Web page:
Tuesday, September 10, 2024
2:30 PM - 3:00 PM
Location Name
Gaining Clarity – Secondary Clarifier Upgrades at Nashville CWRF
Clean Water Technology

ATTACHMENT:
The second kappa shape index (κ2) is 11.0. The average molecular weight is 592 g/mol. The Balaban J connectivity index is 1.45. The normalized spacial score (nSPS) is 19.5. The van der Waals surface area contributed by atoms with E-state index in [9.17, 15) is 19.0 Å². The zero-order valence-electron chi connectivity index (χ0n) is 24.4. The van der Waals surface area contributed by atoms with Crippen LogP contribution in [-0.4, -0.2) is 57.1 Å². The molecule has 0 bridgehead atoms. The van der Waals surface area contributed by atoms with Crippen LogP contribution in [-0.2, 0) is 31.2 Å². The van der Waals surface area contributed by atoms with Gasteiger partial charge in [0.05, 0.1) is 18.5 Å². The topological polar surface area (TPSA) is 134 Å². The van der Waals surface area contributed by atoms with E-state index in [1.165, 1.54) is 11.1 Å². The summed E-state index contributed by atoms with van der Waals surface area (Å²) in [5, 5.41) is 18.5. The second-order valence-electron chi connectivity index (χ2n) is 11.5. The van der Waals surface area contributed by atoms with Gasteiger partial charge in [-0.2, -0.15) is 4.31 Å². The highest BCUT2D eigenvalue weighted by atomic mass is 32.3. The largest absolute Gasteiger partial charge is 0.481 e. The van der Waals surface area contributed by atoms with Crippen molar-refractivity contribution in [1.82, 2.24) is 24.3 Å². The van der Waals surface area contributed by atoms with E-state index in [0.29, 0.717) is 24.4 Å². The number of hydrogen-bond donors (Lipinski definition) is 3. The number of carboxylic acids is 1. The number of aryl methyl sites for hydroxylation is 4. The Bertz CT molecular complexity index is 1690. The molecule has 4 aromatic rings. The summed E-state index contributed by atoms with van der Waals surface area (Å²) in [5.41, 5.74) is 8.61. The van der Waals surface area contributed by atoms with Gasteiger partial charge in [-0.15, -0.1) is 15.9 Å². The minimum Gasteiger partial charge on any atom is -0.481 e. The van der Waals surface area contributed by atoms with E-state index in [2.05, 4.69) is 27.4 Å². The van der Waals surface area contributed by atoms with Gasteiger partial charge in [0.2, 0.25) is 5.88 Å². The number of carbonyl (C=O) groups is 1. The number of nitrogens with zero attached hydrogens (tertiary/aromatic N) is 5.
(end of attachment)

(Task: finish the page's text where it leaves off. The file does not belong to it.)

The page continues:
As part of the Central Water Reclamation Facility (WRF) Capacity Improvements and CSO Reduction Project, the eight north secondary clarifiers needed a major overhaul in order to achieve the process and hydraulic capacity required for secondary treatment. The existing clarifiers had documented issues with out-of-plumb center columns and torn seals on the suction manifolds, resulting in high sludge blankets and reduced capacity. Several years ago, Metro Water Services operations and maintenance staff implemented some short-term fixes to continue operations and provide temporary improvements. However, it became clear as the Central WRF Project was underway that long-term solutions for these clarifiers were needed to achieve consistent and reliable performance. A change order was issued to include new clarifier mechanisms with key design improvements, structural refurbishment, and electrical & controls upgrades. Two design improvements to the clarifiers will be particularly highlighted in this presentation: the larger energy dissipating inlets (EDI) and rectangular-notch weirs: • Larger EDIs with strategically angled baffles forced the clarifier’s influent flow to slow down, reducing eddies and waves that inhibit the clarification and settling process. In conjunction with the aeration system improvements that lowered the overall Sludge Volume Index (SVI), the larger EDIs created conditions for improved sludge settling. • Replacing the existing V-notch weirs with rectangular-notch weirs had many benefits. Previously, algae growth on the clarifiers consistently plugged the V-notch weirs, resulting in reduced capacity. The new rectangular-notch weirs are inherently self-cleaning, can operate under both submerged and unsubmerged conditions, and are less impacted by minor inconsistencies in leveling and fabrication. Now the clarifiers can achieve their design capacity with higher effluent quality and UV transmittance. Because the Central WRF was operating continuously during this overall construction project, Maintenance of Plant Operations (MOPO) directed the schedule and logistics for upgrading these clarifiers. Coordination between Metro Water Services staff, the construction contractor, and the rest of the project team was paramount to ensuring the appropriate number of tanks were in service and operationally sound for expected and unexpected weather conditions. A maximum of two north secondary clarifiers were taken out of service at a time to complete the demolition, upgrades, and start-up and testing periods. Crane placement was another key consideration the team had to account for. Thanks to this coordination, the improvements to all eight north secondary clarifiers were integrated into the Project without delays to the overall schedule. This presentation will cover the design development, construction, punch-walk and startup, and performance improvements of the upgraded north secondary clarifiers. The design was submitted as part of a change order in November 2021, and the overall project construction is anticipated to be complete in the first quarter of 2024.